East Quogue Incorporation Vote Oct. 17

East Quogue Village Exploratory Committee co-chair Karen Kooi. Independent/Desirée Keegan

“Decisions about East Quogue should be made by the people of East Quogue for the people of East Quogue elected by the people of East Quogue,” said Karen Kooi, co-chair of the East Quogue Village Exploratory Committee. “We are proposing a village that is sustainable.”

At an informational meeting held at the elementary school September 24, the committee unveiled a provisional budget to be able to do so, revealing residents would keep their current services and related taxes and add $.06/$1000 of assessed value — seeing a $30 a year increase in taxes per $500,000 of assessed value if choosing to incorporate.

Kooi said the group accumulated hamlet history over the last few years and coupled that with data from other villages running a similar-style government, mainly Sagaponack, but pointed to other successful hamlet incorporations like North Haven, to get plan and a budget in place.

“We’ve compiled facts, figures, actual financial history, and village law,” Kooi said. “The time for this momentous decision is now.”

The vote on incorporating will be Thursday, October 17. Voting will take place from noon to 9 PM at the East Quogue Elementary School, located at 6 Central Avenue.

Pursuant to Village Law Article 2, on Friday, October 11, between the hours of noon and 9 PM, a registration list of those qualified to vote at said election will be available for review by the public at the town clerk’s office, located inside Southampton Town Hall at 116 Hampton Road in Southampton. At that time, persons claiming to be qualified to vote whose names are not on said list may, upon presentation of proof of qualification, have their names added. Registering to vote can also be done prior voting day.

As per a 2006 court decision, committee member Jessica Insalaco said, absentee ballots will not be accepted. “That’s not our call,” she said. “We prefer to have them.”

“Incorporation is the best option to keep our community the way it is while providing opportunities to improve our quality of life,” said Kooi, pointing to the hamlet’s lack of representation in town government as East Quogue residents make up eight percent of the 56,790 people in the town. “We want to protect our school, our business district, and our taxes. We want to improve and grow in an appropriate and balanced way. Change is inevitable, but how we change is not.”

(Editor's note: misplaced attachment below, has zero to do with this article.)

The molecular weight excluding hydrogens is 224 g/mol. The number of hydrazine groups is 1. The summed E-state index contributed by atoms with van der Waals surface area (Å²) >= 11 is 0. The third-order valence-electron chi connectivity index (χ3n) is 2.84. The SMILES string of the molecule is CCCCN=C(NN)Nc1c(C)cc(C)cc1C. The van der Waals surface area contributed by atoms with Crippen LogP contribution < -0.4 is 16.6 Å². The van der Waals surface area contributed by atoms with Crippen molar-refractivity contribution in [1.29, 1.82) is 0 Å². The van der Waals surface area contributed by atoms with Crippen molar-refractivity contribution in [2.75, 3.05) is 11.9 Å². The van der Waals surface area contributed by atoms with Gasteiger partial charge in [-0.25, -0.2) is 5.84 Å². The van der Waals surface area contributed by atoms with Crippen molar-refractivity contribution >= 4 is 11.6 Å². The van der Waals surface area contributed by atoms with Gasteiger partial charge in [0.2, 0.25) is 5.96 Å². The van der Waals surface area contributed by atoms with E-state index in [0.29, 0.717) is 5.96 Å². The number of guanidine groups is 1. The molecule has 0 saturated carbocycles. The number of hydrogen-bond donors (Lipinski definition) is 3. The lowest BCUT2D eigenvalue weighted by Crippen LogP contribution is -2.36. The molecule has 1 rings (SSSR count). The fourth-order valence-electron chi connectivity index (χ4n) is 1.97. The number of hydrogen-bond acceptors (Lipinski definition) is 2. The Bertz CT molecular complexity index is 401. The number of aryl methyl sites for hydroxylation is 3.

The committee’s main objective in getting that done was to come up with a thin layer of government at the lowest cost possible. There will be a mayor, trustees, and a local architectural review board made up of volunteers. The only paid position, required by law, will be the village clerk. As asked for by the town, the village would also oversee planning, zoning, and code enforcement, but will rely on the town for police coverage and public works to keep expenditures down.

This means that encompassed in the total expenses will be a full-time village clerk, a full-time building inspector, part-time code enforcement, two full-time administrative supporters, rent, office supplies, utilities, a contract attorney, planner, engineer, insurance for volunteer boards, membership fees, and grant fees. Some of these will be offset with new revenues, along with money the town has been receiving, like from mortgage taxes, building department permits and fees, franchise fees from Cablevision, sales tax, and property tax. New sources of funding would be state aid, and Water Quality Improvement Fund project money from the town’s Community Preservation Fund, which is generated through a two percent tax on real estate transfers.

During a question-and-answer portion at the end of the committee’s presentation, several asked what would happen if the village can’t find volunteers, or if those serving start to demand salaries. Many also wanted to know details such as how their homes will be assessed, and if the village would own East Quogue beaches. One person questioned why signs state incorporating will keeps taxes low when on the committee’s website — www.eqvillageexploratorycommittee.com — it says taxes will increase.

“The only way to keep taxes low in the long run or get them lower is to control your territory,” Insalaco said. “If you don’t, who knows what will happen. That’s the point. It’s a short-term cost to help you protect the long game.”

Kooi said beaches like Hot Dog would still be owned by the town, but that if a purchase is something residents would like to pursue, the village would look into it. Trustee properties would remain that way.

The committee co-chair said she doesn’t foresee any issues getting volunteers.

“We have a volunteer fire department, we have volunteer school board, citizens advisory committee, civic, chamber . . . I’m sure there’s a handful of volunteers in this room,” Kooi said. “There are people on the committee who would like to volunteer.”

As conversations grew heated and audience and committee members began to change their tone and talk over one another, residents were still convinced the idea to form a village is over The Hills planned development district. The town is expected to decide on Discovery Land Company’s luxury housing development and private golf PDD this month, and Southampton is still tied up in a $100 million lawsuit on the matter. While committee members rejected the idea The Hills decision is the driving force behind incorporation, and even said they rejected money from the company to help in their cause, those in East Quogue against the development do not like the idea that incorporation would give Discovery Land another bite at the apple.

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